Boy, have J-schools advanced in a few years

lois_lane-copy-794672I started my first day of class as a continuing student yesterday and whoa, have journalism classes changed since I left in ’06. When I entered college in ’02 (which is really not that long ago), my Journalism professors weren’t using digital media and online technology as much. I remember thinking my classes were pretty much useless once I started interning and then working in the real world. In the three short years that I graduated from my alma mater, things have changed tremendously in its journalism curriculum–even the most ancient professors are blogging, twittering and facebooking (joking, joking–please don’t give me a bad grade!). There is also a much better selection of courses and more internship opportunities. I’ve always felt that my undergraduate degree is pretty much useless except for maybe the introductory news-writing courses.

I also had this one professor too many times (mainly because he was the only who taught the courses at the time and he was rumoured to be ‘easy’) who absolutely sucked. I learned nothing from him. He left us up to our own devices most of the time so you never knew what he expected. I remember walking into my first class with him and he took one glance at me and said, “Ah, here comes my Indian student!”

First off, I’m Bangladeshi but that’s besides the point; what possessed him to even make such a comment? Later on, he told me I had a very ‘South Asian’ voice which actually didn’t make much sense because I was born and raised in Queens, New York and do not know how to read or write anything except English and rudimentary Spanish. Having worked at a major  Indian-American newspaper, he thought he had the authority to make this type of judgment about me. He, himself, isn’t South Asian, he’s a mix of Asian and Caucasian.

As it turned out, I was the only South Asian student in my major in my year. I can safely say this because the journalism department at my college was pretty small, even though the University itself was huge. I had classes with pretty much all of the same people and by the time we graduated, we all knew each other, even if it was just by face. All the brown kids were pretty much pharmacy, accounting, business, chemistry or biology students (which is also why I had a total of two Desi friends at college, neither of whom I keep in touch with that often).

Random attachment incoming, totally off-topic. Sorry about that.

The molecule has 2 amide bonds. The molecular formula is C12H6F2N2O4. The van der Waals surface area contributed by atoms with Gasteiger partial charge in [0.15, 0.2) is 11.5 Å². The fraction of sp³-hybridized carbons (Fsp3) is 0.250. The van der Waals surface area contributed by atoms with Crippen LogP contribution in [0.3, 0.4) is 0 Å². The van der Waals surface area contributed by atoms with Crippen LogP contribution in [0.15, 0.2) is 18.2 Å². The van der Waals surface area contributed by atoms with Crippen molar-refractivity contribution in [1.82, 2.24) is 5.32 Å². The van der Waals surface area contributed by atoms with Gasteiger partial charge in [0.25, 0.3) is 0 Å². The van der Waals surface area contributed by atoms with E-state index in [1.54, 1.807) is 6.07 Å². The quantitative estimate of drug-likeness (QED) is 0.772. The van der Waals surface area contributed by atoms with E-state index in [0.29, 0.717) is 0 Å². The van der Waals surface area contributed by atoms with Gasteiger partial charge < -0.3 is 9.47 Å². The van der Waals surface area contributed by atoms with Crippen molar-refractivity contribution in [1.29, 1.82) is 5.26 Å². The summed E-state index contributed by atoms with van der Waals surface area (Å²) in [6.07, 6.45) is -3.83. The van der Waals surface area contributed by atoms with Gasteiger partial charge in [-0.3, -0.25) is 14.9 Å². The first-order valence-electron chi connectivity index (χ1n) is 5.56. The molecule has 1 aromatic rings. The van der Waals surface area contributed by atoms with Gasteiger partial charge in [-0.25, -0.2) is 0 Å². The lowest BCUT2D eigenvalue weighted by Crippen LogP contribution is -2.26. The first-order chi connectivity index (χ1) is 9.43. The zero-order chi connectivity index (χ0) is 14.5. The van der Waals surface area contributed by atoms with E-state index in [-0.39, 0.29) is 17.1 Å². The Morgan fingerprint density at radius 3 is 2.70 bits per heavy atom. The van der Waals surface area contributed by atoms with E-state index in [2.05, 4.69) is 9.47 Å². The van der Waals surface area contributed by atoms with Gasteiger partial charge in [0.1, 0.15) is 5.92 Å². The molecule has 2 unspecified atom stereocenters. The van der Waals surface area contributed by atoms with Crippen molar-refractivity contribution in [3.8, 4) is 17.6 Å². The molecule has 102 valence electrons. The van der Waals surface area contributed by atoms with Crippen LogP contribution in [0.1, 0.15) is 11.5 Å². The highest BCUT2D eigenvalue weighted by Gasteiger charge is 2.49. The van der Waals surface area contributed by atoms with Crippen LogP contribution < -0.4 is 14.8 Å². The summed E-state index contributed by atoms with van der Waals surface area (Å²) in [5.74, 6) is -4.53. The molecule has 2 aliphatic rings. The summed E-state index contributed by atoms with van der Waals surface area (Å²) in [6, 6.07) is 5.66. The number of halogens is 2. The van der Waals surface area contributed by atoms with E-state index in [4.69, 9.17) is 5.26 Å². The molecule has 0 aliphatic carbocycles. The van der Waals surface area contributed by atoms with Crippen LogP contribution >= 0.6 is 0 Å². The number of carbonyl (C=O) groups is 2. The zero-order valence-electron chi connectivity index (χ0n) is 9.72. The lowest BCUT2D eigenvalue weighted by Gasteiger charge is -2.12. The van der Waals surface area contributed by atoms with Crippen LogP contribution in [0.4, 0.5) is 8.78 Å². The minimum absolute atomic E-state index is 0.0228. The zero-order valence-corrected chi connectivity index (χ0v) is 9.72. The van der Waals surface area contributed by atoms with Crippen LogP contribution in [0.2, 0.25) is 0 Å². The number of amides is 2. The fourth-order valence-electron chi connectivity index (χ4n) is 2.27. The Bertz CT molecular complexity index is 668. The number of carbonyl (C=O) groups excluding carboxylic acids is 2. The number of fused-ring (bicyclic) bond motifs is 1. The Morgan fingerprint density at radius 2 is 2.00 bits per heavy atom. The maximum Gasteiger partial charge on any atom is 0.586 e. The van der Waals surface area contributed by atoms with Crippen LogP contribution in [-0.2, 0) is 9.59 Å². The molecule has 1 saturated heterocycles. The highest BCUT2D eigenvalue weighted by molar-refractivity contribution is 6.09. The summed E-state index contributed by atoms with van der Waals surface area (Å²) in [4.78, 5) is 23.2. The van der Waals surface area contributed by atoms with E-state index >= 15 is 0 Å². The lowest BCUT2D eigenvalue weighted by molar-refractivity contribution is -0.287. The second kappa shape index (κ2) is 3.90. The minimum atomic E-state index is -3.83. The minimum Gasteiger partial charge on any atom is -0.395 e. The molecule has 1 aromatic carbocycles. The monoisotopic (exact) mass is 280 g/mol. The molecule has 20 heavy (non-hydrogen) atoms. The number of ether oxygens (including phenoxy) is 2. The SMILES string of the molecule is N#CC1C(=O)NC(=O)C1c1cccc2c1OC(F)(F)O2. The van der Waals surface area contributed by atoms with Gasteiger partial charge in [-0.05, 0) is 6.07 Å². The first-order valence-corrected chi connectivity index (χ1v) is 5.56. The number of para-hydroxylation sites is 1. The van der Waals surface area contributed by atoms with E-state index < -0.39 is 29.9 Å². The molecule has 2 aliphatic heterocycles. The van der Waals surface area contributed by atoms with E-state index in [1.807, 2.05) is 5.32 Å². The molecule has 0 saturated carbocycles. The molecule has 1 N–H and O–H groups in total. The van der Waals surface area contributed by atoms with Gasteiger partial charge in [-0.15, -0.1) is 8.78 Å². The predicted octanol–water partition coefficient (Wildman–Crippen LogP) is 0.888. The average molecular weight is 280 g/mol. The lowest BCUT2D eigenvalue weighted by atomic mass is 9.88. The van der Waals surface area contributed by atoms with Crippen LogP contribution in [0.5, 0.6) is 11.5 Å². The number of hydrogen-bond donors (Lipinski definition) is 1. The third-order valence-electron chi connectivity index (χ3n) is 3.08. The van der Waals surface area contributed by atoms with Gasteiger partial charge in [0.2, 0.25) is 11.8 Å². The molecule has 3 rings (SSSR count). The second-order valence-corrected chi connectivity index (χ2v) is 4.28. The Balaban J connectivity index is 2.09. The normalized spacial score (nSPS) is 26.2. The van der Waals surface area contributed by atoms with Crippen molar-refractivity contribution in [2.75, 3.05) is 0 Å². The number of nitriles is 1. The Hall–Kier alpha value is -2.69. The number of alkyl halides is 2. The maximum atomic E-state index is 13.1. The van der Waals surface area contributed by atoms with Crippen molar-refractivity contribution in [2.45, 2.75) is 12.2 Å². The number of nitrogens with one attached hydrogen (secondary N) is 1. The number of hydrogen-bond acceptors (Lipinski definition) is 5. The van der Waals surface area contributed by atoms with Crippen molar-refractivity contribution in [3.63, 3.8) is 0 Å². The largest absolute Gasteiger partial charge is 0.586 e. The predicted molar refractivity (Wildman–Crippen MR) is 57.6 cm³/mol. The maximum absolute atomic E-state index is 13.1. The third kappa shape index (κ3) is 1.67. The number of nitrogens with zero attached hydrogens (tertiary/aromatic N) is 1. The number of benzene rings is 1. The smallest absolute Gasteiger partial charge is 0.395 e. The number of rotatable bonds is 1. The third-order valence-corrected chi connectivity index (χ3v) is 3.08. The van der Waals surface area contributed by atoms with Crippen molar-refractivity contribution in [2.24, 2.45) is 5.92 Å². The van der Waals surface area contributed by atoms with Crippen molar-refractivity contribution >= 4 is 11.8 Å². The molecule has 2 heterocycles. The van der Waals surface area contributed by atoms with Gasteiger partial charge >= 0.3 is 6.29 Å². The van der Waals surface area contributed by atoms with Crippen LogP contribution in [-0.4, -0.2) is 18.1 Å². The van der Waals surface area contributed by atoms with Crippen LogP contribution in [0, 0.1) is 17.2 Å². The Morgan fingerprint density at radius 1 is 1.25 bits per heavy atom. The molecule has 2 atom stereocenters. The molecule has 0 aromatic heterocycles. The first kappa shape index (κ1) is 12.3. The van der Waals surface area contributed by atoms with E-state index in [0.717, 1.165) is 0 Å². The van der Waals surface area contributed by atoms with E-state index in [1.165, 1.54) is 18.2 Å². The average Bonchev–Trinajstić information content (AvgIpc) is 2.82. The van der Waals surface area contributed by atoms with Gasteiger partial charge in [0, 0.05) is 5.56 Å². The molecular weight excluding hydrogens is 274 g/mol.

Well I’m back at school taking two continuing education courses and am super pleased by how different professors are now (my old professor isn’t teaching there anymore). I’m taking a media graphics course to help me me advance my Photoshop, InDesign and Illustrator skills as well as an International Reporting course. For the In’tl Reporting class, each student has to pick a country to concentrate on during the semester. We’ll be making contacts with sources in our country and reaching out to the immigrant communities here. I decided to pick Bangladesh because I virtually know nothing about my Motherland’s politics. What I do know of it’s culture and politics is mostly hearsay, so it makes the most sense that I would pick Bangladesh. My dad’s brother is actually a former award-wining Journalist in Bangladesh and my best friend’s father is also a well-known political commentator as well as immigrant activist, so hopefully they will be able to help me out. In fact, my friend’s dad suggested a few times while I was laid off and looking for a job that I should spend some time in Bangladesh and that he could hook me up with a reporting gig at one of the English-language publications there. Nepotism is huge in Bangladesh so getting a job there would be a piece of cake for me.

Well, I was too busy running around with my-fiance at the time to consider his offer seriously, but I have been thinking about it a lot over the past few months. I’ve been trying to escape NYC for a while and couldn’t figure out where to go without going broke. I love my job right now so that’s definitely a major thing holding me back, but my yearning to explore can definitely override that. With the currency exchange and the fact that my parents own a home in the capital (Dhaka), my living needs would be very minimal.

Well, let’s see what happens in a year 🙂


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